El poder brutal

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El poder brutal.JPG

El poder brutal, also known as La cara del diablo ("The Face of the Devil"), is a colossal sculpture located in Ecuador. It is carved into the living rock of a mountain on the AlóagSanto Domingo road, about 5 kilometers from the town of Tandapi; for this reason it is sometimes known as el diablo de Tandapi ("the devil of Tandapi"). It is especially famous for its size and because it is located on the most traveled route between Quito and Guayaquil.

The figure is located 30 meters above the ground. It is 20 meters high and protrudes from the side of a hill around which the road curves. The massive face has a pair of horns on its forehead; a pointed nose; and a mouth which is half-open to reveal small fangs. On the pedestal below the face, in capital letters, is carved the phrase "EL PODER BRUTAL."[1]

History[edit]

"El poder brutal" was sculpted between 1985 and 1987 by César Octaviano Cristóbal Buenaño Núñez, a tractor driver employed by the Ecuadorean Ministry of Public Works. Buenaño was born in Ambato and lived in Santo Domingo de los Colorados. He died of leukemia in 2001.[2] Although he had only a primary-school education and lacked formal artistic training, he was an autodidact and managed to gather several million sucres in order to sculpt "El poder brutal" over the course of more than a year. Before he commenced on the sculpture, only his family and close friends were aware of his artistic tendencies.

The Ministry of Public Works charged Buenaño with the demolition of a rocky hill along a curve of the Alóag–Santo Domingo road, at approximately the 50-km marker. This rock was blocking the view of drivers and causing accidents along the road. Buenaño began his work with a Payloader tractor. In this work he uncovered a gigantic solid rock, which he decided to sculpt.

First, he sketched the sculpture. In addition to this design work, the sculptor made his own tools, such as chisels, combos, hammers, and a system of pulleys to navigate the surface of the rock while he carved it. Bueñano worked the mountain with his tractor between 6 AM and 3 PM every day; from 3 PM to 9 PM he worked on the sculpture. He angled his tractor work with great care so that the colossal sculpture would not be visible from the road until it was finished. Finally, the Ministry demanded that Buenaño finish the demolition; the final dynamite blast revealed the sculpture to view.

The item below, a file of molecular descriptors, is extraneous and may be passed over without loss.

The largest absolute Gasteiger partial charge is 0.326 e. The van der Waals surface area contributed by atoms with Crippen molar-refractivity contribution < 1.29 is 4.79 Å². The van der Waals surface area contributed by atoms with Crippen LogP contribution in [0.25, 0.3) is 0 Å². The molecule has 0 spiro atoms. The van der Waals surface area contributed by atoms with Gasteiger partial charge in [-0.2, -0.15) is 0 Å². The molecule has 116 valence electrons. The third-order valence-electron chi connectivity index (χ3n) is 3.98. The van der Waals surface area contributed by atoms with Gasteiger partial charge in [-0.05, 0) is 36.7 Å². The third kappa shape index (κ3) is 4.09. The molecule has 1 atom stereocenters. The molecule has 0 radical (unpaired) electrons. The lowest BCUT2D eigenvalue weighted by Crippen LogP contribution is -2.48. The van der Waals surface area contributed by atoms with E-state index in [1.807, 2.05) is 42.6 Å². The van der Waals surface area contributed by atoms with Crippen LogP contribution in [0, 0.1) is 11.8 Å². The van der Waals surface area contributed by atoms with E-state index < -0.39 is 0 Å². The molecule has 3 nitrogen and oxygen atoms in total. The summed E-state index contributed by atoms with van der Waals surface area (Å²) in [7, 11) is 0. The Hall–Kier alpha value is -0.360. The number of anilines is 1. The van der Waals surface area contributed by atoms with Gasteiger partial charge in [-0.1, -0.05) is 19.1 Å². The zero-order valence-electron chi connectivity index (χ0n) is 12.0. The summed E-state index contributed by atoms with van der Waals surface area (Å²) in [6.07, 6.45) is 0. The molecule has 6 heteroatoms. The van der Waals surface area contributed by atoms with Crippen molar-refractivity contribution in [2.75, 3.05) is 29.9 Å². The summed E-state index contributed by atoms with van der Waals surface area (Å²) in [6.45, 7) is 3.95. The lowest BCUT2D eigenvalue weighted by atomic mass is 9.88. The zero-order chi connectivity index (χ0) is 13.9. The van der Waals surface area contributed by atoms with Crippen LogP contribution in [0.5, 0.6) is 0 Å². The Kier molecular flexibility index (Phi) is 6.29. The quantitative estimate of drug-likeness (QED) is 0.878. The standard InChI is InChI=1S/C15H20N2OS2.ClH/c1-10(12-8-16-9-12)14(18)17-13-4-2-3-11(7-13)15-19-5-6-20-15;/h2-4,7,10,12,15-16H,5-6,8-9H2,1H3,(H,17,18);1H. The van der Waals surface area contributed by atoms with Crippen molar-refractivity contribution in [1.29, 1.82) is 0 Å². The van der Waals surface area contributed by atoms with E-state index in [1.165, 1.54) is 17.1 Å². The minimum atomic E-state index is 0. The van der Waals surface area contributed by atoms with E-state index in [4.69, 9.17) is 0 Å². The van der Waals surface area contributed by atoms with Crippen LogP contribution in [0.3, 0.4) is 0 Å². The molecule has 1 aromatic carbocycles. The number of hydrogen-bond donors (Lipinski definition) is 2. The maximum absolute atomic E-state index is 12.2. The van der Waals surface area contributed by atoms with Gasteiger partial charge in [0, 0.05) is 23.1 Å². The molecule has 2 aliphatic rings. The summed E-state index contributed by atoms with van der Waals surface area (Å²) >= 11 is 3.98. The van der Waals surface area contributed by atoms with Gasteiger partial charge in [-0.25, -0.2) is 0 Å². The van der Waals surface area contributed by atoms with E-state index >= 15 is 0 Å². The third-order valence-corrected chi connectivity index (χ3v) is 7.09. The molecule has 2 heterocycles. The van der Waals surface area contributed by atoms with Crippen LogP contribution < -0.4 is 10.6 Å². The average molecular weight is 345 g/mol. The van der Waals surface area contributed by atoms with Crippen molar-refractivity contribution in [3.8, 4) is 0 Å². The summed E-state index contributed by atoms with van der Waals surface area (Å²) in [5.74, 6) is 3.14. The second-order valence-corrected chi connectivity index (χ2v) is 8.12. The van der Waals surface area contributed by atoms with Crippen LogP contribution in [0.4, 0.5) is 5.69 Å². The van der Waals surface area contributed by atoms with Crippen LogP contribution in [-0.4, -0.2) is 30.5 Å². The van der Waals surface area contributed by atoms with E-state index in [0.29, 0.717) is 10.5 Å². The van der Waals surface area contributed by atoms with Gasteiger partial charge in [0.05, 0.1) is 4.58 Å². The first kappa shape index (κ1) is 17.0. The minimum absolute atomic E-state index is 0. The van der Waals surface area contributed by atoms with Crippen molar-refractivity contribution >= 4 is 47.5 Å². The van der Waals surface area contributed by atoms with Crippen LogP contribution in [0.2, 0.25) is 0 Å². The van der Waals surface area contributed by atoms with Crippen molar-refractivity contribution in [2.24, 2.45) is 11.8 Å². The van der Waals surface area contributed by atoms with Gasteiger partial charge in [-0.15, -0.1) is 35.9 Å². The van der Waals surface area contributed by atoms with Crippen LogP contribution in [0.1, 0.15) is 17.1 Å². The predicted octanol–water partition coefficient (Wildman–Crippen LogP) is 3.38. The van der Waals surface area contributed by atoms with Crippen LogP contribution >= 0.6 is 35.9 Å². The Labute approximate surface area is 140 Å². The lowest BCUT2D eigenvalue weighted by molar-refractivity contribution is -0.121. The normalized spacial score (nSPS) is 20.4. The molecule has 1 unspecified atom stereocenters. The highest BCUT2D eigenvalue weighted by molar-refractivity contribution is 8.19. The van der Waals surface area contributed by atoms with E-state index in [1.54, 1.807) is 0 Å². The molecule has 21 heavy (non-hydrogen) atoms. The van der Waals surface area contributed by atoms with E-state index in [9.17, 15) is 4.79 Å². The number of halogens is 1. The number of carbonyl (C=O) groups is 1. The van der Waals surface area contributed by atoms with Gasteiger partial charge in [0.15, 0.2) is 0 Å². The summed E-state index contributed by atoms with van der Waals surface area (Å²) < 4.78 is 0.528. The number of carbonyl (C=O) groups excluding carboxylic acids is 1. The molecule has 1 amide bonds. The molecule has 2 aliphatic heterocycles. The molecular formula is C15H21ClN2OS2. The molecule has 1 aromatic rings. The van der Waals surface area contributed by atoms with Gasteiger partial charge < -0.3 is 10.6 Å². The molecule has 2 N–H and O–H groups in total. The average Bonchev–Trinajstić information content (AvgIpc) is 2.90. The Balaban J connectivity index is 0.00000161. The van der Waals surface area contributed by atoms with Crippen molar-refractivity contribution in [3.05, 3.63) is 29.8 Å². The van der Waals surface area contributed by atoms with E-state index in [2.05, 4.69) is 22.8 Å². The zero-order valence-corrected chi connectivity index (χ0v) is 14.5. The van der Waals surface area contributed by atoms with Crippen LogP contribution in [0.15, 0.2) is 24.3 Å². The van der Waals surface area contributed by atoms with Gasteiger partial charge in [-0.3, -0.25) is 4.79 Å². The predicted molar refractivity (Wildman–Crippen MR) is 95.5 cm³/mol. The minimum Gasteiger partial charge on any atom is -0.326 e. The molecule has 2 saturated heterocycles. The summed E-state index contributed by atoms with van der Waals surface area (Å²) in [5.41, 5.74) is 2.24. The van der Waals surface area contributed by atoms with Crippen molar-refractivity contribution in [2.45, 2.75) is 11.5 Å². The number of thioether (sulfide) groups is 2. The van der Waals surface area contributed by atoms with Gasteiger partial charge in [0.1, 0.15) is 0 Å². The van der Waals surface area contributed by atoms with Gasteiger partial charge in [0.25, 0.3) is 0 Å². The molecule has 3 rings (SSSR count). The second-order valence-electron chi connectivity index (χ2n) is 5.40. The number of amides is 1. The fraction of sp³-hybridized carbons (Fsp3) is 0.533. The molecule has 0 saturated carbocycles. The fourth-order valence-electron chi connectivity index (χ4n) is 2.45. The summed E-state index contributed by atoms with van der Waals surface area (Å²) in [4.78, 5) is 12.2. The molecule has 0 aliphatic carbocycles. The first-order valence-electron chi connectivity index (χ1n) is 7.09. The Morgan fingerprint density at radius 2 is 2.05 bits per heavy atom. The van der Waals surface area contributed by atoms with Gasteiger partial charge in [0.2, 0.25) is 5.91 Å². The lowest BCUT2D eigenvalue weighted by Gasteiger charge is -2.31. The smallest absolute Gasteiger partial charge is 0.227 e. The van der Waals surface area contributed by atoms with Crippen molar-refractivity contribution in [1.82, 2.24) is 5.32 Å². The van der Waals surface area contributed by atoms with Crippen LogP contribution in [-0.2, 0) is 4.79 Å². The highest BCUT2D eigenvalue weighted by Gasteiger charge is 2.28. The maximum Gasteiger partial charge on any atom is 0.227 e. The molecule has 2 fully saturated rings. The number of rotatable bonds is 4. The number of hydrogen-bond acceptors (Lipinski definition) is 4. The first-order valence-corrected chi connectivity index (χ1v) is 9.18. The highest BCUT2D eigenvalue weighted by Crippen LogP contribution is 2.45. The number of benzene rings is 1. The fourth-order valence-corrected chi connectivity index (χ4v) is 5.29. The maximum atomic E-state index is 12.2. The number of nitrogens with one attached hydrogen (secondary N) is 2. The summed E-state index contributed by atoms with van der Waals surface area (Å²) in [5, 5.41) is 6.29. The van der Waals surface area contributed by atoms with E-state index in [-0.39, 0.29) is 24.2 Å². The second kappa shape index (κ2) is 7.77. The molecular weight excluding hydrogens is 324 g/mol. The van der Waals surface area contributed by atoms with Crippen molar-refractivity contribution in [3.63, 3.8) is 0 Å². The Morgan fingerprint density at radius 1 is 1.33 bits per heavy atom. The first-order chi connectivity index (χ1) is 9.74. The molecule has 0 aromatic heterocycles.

Bueñano commented during the construction to his friends that "by sculpting a figure that represented the Devil, the Devil would leave the drivers alone." Referring to a small Catholic shrine 10 km away, he also said, "If the Virgin and the saints have their sculptures, why cannot the Devil have his own?"[citation needed]

Symbolism[edit]

Some local legends attribute Buenaño's sculpture to Satanic inspiration.[citation needed] In fact, the sculptor was very religious.[3]

According to his son Luis,[3] Octaviano Buenaño had the motivation to leave a message of wisdom to humanity through sculpture. El poder brutal does not merely represent the Devil by his physical traits; its greater meaning is the brutal power of our interior, the free will of humankind. Physically it represents the rational man and the unconscious man, the sculpture is based on physical traces of man (eyes and nose) and animal (ears and fangs).[3]

Location[edit]

El poder brutal is located on the boundary between the coastal "Costa" region of Ecuador and the mountainous "Sierra" region; thus at dusk it is often foggy, and precipitation is frequent and violent. Until the 1990s, the road past the statue was the only road between the Costa and the Sierra; and to this day it remains the most traveled road in the country.[citation needed]

References[edit]

  1. ^ "Tandapi, entre la Virgen y el diablo." In newspaper El Universo of Guayaquil, Ecuador, 2003-03-02.
  2. ^ "Así nace la escultura Poder Brutal." In newspaper La Hora of Quito, Ecuador, 2014-11-09.
  3. ^ a b c "La verdadera historia del Diablo de Tandapi." In newspaper La Hora of Quito, Ecuador, 2005-09-04.

External links[edit]